lazypadawan: (Default)
Harrison Ford lets loose on Shia LeBeouf, who is set to make even more money with yet another "Transformers" film out this weekend:

http://www.hollywood.com/news/Ford_slams_LaBeouf_over_Indiana_Jones_comments/7812553

The young loose cannon is now sharing with the world his "exploits" with former co-star Megan Fox.
lazypadawan: (Default)
Hard to believe, but the world was introduced to Indiana Jones 30 years ago this past Sunday (June 12, 1981). The film was THE hit of '81. It became an instant classic, Indy became an instant movie icon, and Harrison Ford became a movie star in his own right, going on to become one of the biggest box office draws of all time.

Back then, two people dominated blockbusters: Steven Spielberg and George Lucas. Seeing them team up in a movie starring Han Solo was an '80s fanboy's dream come true. You probably think I couldn't wait to see this thing. You probably thought I went out opening weekend and saw that puppy a hundred times in the theater.

Well, you would be wrong!

I don't know why, but the movie looked kind of dumb to me. Maybe I just couldn't wrap my 11-year-old head around seeing ol' Han be another guy (he would totally love me for that). But I didn't care to see the movie. I saw other stuff that summer, including my first ever R-rated movie (the great Bo Derek comedy "Tarzan The Apeman") and the James Bond flick "For Your Eyes Only." But I avoided "Raiders" in June and July.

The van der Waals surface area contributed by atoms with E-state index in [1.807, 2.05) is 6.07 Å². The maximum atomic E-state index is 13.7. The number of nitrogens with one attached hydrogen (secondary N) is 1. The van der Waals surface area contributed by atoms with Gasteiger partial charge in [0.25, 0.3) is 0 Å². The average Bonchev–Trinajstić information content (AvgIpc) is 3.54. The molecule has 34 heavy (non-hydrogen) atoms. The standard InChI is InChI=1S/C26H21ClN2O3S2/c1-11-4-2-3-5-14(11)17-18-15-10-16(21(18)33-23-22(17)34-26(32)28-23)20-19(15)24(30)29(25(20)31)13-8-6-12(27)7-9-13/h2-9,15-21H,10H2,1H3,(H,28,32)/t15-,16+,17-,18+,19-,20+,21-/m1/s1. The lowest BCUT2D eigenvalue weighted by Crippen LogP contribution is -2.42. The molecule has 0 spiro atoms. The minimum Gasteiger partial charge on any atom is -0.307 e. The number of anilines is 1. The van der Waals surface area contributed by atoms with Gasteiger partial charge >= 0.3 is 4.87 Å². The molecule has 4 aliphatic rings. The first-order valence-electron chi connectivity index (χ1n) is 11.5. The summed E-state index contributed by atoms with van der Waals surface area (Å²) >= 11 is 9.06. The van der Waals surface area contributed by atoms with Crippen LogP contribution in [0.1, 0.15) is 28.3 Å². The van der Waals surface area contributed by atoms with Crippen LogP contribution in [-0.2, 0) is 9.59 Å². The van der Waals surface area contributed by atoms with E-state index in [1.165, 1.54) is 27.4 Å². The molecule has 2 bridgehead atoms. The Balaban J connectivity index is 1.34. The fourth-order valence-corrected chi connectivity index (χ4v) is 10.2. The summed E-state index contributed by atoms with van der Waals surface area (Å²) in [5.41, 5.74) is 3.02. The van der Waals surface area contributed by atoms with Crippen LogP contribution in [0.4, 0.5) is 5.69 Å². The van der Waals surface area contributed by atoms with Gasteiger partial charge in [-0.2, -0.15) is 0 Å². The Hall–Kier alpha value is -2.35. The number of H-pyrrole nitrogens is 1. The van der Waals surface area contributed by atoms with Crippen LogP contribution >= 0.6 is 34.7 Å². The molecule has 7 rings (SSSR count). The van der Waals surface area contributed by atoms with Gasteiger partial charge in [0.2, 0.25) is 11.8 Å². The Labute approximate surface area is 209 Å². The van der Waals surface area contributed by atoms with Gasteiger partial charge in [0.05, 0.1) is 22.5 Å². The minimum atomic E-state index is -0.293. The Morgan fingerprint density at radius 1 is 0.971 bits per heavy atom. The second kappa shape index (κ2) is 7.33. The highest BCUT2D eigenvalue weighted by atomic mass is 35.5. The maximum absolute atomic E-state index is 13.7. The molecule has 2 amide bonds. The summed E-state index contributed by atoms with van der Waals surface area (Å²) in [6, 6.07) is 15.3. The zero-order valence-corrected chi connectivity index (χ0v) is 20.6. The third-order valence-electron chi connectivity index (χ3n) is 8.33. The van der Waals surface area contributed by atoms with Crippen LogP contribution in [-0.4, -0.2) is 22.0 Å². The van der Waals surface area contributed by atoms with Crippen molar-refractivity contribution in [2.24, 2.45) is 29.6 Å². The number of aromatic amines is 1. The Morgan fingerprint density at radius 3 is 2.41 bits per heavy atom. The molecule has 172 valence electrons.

Then August rolled around and one Sunday my dad says, "Let's go see 'Raiders of the Lost Ark.'" I grumbled, "Aww, that movie looks stupid." My parents thought I was crazy and my brother made it three against one. Off we went to the Sunniland Theater near where I used to live in Miami.

Sunniland was a big old two-screen theater that looked every bit its age. The floors were always sticky and the curtains had probably been there since the 1950s. It was where they showed midnight movies like Rocky Horror, "The Song Remains The Same," and "Pink Floyd's The Wall," because the flying toast or the kids tripping on acid would cause minimal damage. Strangely enough, it still managed to book first-run movies even with a newer and better theater about five miles away. Even stranger, Sunniland managed to outlive the other theater by a few years.